Three Mines programs honored by National Academy of Engineering Center for Engineering Ethics and Society
GOLDEN, Colo., March 11, 2016 – The National Academy of Engineering (NAE) Center for Engineering Ethics and Society (CEES) has released the report “Infusing Ethics into the Development of Engineers,” showcasing 25 engineering programs at colleges and universities that are exemplary in their approach. Colorado School of Mines was the only university to receive three awards.
The Mines programs and associated faculty are:
- Corporate Social Responsibility Course: Jessica Smith, Hennebach Assistant Professor, Division of Liberal Arts and International Studies (LAIS)
- “As I teach it, CSR empowers students to practice engineering within corporations in a way that also promotes the social, environmental and economic wellbeing of communities and other stakeholders. This kind of training has become increasingly important as we see the energy and commodity markets shifting so significantly before our eyes, raising new questions about how corporations, employees and communities manage their relationships with one another during downturns,” said Smith.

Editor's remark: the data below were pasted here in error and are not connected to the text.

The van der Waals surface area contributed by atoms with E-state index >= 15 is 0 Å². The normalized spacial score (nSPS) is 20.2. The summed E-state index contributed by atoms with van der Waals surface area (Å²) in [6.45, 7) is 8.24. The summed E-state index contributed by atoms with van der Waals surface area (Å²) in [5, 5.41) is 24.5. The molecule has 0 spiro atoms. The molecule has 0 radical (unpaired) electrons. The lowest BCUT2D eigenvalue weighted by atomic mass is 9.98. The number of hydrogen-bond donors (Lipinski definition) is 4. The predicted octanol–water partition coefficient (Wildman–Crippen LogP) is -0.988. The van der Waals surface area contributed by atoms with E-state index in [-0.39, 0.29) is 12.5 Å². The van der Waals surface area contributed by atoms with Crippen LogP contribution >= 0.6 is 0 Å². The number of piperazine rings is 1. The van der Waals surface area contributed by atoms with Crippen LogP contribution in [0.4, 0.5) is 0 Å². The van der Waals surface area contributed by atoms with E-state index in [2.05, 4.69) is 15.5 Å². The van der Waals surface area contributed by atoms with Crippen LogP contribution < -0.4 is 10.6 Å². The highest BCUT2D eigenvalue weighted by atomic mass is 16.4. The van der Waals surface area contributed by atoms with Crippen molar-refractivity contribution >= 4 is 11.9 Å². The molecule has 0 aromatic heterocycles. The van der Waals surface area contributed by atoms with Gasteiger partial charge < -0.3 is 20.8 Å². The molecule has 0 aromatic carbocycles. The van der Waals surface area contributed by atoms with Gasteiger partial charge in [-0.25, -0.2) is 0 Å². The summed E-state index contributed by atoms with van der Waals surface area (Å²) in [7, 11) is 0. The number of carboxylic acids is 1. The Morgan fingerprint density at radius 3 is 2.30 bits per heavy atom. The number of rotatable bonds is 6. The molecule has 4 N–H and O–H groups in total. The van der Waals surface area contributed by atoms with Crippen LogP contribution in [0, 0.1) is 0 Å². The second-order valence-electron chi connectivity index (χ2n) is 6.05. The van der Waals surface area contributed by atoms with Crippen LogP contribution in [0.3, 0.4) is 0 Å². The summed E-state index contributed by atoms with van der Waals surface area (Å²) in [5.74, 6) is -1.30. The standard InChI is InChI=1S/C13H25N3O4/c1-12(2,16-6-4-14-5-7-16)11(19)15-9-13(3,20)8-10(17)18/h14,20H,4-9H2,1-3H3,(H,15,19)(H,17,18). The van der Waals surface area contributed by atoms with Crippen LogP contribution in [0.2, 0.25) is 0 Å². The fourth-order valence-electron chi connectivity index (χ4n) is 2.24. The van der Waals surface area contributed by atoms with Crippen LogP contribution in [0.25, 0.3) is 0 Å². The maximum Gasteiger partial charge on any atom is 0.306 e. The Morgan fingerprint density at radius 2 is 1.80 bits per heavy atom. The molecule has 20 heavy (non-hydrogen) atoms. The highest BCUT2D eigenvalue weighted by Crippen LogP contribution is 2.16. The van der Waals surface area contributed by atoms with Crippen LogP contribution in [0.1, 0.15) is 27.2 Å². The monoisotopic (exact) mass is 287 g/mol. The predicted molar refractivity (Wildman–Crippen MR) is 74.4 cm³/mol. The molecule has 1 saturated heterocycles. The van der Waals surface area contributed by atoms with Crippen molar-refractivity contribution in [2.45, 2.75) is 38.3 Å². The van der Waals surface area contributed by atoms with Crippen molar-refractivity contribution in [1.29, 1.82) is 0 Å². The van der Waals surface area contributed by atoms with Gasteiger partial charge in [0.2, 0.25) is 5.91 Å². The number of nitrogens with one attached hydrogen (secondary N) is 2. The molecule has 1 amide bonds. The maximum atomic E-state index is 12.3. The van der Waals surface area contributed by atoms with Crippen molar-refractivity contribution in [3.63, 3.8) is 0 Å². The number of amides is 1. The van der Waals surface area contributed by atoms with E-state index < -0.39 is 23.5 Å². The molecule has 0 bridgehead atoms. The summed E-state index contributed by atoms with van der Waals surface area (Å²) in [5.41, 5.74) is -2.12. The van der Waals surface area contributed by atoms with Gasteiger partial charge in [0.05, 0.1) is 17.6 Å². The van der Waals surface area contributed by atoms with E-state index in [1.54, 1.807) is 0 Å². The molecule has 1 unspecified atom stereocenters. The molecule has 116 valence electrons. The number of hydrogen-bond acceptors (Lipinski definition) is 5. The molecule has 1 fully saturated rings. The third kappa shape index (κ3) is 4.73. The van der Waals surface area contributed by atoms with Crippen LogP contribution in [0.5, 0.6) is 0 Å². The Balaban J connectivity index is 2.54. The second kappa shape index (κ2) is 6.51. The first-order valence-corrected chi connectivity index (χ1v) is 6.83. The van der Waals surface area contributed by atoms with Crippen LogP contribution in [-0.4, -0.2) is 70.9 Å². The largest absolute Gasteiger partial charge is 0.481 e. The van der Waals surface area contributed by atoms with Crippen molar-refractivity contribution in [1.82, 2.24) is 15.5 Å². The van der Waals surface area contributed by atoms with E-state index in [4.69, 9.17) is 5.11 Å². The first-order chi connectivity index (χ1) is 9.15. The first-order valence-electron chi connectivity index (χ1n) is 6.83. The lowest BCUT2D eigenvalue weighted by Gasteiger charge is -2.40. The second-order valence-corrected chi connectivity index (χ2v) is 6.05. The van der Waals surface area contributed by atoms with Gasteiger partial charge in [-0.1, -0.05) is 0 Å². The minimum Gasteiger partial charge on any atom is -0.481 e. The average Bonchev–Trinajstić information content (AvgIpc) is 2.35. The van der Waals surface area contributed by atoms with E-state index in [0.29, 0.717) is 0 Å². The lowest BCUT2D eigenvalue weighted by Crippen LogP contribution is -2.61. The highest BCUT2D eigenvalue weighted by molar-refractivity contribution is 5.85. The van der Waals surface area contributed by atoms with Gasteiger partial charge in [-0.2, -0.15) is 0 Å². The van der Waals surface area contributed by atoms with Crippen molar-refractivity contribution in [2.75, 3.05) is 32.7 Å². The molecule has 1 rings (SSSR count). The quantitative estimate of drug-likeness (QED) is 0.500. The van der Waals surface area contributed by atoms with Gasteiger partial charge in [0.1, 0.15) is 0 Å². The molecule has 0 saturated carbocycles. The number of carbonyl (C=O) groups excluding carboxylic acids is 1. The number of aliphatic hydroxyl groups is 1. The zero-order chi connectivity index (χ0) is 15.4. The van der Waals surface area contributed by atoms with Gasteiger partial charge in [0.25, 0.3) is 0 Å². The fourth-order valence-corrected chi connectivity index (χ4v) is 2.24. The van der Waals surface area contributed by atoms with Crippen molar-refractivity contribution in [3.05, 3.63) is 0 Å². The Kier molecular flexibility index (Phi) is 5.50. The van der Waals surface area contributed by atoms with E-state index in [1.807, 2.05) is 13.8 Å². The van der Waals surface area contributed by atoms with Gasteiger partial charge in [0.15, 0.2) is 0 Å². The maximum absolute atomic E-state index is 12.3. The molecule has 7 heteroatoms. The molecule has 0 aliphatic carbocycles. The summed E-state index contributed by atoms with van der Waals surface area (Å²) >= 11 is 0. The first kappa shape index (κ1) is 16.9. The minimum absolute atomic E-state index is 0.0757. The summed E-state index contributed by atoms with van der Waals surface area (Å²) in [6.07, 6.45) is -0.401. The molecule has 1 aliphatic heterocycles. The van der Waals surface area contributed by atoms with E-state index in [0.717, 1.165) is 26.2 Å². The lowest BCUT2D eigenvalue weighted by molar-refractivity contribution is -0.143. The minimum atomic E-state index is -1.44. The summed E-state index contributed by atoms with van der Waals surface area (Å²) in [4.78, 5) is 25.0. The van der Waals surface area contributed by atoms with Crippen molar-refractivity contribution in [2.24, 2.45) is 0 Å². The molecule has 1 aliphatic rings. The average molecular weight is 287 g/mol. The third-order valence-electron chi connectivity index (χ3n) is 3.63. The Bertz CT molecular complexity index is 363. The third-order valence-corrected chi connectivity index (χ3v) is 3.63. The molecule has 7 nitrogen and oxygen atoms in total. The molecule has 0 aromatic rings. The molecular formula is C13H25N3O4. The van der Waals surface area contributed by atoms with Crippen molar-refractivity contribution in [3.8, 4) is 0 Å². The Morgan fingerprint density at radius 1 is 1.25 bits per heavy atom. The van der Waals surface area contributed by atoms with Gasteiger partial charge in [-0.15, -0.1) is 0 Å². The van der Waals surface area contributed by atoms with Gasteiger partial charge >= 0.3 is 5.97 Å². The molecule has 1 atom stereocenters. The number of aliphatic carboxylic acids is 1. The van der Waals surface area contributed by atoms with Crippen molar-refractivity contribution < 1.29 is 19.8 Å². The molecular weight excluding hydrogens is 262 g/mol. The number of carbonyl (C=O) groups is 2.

- Nature and Human Values Course: Sarah Hitt, Teaching Associate Professor, LAIS
- “We utilize faculty expertise from multiple disciplines and use real-world ethics scenarios to explore the social, cultural, political, and environmental aspects of science and engineering, which prepares students to excel in their academic, professional, and civic life,” said Hitt.
- Enacting Macroethics: Making Social Justice Visible in Engineering Education: Jon Leydens, Associate Professor, LAIS; Juan Lucena, Professor, LAIS; and Kathryn Johnson, Associate Professor, Department of Electrical Engineering and Computer Science
- “Working against disciplinary silos, our (Leydens, Lucena and Johnson’s) multi-course, multi-disciplinary approach emphasizes identifying interplays between technical and social dimensions of engineering problem defining and solving. This collaboration is a clear example of how rigorous, technical courses like Feedback Control Systems always have social dimensions that, if rendered visible, can lead students to see how the engineering curriculum connects with social justice,” Leydens said.
The programs described in the report all clearly connect ethics to technical engineering curriculum and conduct assessments of their programs, both of which were criteria for submissions. See the full report on the National Academies website.
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